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Roger Holden

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    NW England
  • Interests
    Pre-WW2 Civil & Military Aviation, Scratchbuilding

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  1. Great to see Japanese interwar types finally getting some attention. More than a thousand of these were built.....
  2. ......and the British register was re-set from G-EAxx to G-AAAA in 1929.
  3. Pan Am's use of International Orange goes back to around 1929, on its Fokker Trimotors and Sikorsky S-38s. Incidentally, International Orange was so named after its use by the International Harvester Co's agricultural machinery, not because of any wider connotation....
  4. The early pre-War versions had a foot stirrup in the fuselage just aft of the wing on the stbd. side only, so that was presumably the preferred ingress route for the pilot. But that was then replaced by a handgrip in the bulkhead at the rear of the fwd cockpit on both sides, which suggests either side entry was acceptable.
  5. There is a massive gap in the market for a new kit of a Ford-built B-24H/J. Nearly half the B-24s built came from Ford, but every kit is of the Consolidated version. The 2 are quite different: Consolidated redesigned the entire front end to mount the nose turret, whereas Ford grafted a turret on to a B-24D, much like the original conversions made by the Hawaiian Air Depot. Basically, everything forward of the cockpit is different. Half the decals produced are for Ford planes, with no kit you can use them on. A Ford-built B-24 to the same standard as their B-17G and B-25s would be great - how about it, Airfix ?
  6. Great work and so rare to see something scratchbuilt in 1/43 scale. I've still got a pile of Model Cars mags that my dad bought in the 60s and the plans articles in them were always very inspiring (even if some of the shapes occasionally looked a bit 'off'). Even better was the short-lived 'Miniature Auto' magazine, which had more detailed plans. Both were great documentation of the 'golden age' of motorsport. Completely agree with your comments re Clark.
  7. I have the Crosby and it's nothing special. You can see the master was 3d-printed as the striations are slightly visible. You can turn it into something decent but it will need work. I have a number of 1/72 racer kits from Dekno, Karaya, LF, Kora, SBS, CMR, etc and it's the worst of the lot.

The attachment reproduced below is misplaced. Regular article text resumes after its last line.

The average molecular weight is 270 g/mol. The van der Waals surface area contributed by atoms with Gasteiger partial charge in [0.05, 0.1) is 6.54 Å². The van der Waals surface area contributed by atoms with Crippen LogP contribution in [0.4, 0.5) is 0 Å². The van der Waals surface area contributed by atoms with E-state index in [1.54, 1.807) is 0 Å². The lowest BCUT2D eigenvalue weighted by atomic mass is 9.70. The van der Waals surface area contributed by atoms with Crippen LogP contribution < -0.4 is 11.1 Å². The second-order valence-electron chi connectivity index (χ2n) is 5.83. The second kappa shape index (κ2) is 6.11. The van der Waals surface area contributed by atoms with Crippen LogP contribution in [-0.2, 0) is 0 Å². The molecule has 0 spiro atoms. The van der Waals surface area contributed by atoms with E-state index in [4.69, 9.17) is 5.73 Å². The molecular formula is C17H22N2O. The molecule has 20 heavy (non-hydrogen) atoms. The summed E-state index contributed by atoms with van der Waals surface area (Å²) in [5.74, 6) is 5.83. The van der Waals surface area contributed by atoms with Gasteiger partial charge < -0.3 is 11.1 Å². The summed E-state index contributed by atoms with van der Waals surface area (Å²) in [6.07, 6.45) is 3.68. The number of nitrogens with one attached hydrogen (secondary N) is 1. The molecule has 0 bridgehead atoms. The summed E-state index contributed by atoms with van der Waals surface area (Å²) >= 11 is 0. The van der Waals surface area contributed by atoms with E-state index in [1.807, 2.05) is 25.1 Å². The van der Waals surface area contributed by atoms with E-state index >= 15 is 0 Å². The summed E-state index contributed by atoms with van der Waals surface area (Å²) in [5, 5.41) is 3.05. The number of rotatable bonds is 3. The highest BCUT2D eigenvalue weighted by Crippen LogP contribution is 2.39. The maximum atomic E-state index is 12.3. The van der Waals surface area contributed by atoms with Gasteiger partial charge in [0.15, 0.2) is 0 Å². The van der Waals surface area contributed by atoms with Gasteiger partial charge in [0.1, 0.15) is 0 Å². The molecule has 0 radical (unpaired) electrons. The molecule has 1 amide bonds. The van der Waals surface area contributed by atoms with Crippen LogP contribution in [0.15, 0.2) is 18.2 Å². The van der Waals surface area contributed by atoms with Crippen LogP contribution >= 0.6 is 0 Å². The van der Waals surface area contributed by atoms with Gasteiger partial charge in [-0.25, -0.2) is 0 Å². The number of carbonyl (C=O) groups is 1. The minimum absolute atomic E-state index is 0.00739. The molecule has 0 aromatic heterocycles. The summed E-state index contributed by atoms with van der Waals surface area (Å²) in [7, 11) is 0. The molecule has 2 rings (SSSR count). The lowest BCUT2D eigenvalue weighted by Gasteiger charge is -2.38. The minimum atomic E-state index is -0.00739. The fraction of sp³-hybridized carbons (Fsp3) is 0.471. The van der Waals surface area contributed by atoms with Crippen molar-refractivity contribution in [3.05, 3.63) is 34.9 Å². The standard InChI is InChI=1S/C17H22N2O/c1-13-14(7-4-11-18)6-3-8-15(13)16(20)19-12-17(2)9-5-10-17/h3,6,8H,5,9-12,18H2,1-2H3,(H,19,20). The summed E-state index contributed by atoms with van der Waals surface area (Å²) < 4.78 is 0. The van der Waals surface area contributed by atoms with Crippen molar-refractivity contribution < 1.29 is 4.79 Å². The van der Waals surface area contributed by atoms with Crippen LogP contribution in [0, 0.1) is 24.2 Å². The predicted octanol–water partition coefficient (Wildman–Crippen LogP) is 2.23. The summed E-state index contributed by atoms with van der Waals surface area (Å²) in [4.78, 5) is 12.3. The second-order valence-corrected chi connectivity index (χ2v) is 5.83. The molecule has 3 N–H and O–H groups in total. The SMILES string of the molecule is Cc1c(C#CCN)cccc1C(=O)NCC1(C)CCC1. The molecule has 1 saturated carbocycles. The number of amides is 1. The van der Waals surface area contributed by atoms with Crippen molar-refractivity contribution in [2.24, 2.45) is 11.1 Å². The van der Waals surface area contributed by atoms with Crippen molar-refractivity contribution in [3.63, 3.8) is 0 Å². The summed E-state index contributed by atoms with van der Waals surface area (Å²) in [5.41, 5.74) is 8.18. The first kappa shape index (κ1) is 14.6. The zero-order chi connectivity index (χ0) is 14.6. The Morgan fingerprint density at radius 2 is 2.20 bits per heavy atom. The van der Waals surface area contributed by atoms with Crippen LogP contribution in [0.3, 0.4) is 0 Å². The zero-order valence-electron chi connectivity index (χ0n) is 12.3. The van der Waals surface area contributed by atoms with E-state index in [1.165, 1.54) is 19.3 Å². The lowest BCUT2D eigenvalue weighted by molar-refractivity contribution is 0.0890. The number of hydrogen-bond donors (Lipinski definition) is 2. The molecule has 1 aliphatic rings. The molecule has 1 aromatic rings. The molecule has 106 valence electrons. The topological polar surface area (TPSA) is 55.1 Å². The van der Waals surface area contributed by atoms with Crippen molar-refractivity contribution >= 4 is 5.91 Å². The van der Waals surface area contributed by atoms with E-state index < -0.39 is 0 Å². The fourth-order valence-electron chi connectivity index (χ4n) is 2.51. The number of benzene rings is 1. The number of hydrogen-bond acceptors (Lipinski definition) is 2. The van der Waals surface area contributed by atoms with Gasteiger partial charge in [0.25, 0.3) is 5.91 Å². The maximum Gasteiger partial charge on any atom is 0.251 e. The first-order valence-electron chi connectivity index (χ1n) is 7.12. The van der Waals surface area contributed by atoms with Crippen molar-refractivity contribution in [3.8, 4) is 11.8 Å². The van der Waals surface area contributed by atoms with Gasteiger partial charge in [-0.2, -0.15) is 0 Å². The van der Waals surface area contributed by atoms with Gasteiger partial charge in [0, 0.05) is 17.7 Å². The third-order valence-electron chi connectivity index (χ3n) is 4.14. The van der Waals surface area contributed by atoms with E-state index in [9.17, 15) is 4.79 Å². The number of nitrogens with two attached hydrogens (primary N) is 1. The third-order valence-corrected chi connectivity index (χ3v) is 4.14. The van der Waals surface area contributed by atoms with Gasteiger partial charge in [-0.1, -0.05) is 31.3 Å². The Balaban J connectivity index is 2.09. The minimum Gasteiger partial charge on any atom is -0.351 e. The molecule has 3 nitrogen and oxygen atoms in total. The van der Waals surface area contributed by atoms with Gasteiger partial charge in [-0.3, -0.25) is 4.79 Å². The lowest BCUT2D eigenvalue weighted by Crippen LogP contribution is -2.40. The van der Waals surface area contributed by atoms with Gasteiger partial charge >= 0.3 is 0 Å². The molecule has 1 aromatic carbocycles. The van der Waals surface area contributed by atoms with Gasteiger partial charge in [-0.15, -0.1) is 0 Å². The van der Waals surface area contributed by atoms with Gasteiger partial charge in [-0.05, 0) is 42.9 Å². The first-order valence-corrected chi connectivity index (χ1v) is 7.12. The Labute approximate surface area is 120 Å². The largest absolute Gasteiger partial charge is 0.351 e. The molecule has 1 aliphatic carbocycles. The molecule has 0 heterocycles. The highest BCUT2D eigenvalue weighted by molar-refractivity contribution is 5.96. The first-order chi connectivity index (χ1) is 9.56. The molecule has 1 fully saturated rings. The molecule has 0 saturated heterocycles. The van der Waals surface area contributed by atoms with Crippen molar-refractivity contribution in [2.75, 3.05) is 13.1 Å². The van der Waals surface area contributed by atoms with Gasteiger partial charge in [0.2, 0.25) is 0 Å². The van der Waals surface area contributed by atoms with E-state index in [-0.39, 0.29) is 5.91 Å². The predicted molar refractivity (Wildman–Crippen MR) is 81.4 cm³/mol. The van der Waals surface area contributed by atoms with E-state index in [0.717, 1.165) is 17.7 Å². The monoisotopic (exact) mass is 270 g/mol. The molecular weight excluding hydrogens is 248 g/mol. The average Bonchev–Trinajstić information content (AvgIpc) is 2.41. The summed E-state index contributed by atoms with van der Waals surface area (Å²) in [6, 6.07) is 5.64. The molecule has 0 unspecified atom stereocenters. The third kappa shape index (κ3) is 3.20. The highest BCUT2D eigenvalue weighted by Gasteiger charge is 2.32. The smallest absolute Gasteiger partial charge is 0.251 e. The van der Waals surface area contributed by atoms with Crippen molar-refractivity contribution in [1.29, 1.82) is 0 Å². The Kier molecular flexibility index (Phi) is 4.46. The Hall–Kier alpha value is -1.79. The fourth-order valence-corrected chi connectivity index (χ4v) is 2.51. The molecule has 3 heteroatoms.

8. One of the best aspects of the Eduard kit is that it comes with lots of redundant parts you can use to 'dress up' less good D-VII kits. In the case of the Roden kits, that includes the axle wing, radiator and wheels, thereby solving some of the problems. Although, comparing the wings between the 2, both are around 3mm shorter in the Roden kit, compared with the Eduard and I'm guessing the latter is correct, without getting the plans out.
  9. Many thanks, gentlemen, for your comments which are more than kind. Projects like this take a few hundred hours of single-minded determination (masochism ?), so it's nice to know it's appreciated. I'm also a big student/fan of this era of aviation history and like to 'set the scene' and place things in their correct historical perspective (no pasting from Wikipedia....). Regards, Roger
  10. Hi Joachim, No, they are planed from thin wood planks and covered with embossed sheets of plastic. Basically the method 'invented' by the late, great Harry Woodman and described in his classic 1970s book 'Scale Model Aircraft in Plastic Card'. https://rclibrary.co.uk/title_details.asp?ID=1216 I consider myself a fabric aircraft specialist and have refined the method over 30+ years. I've seen other methods of representing fabric-covered surfaces, but they are all inferior.....
  11. That sums it up pretty well. A good story of the aeronautical aspect is the book '1927 - Summer of Eagles'.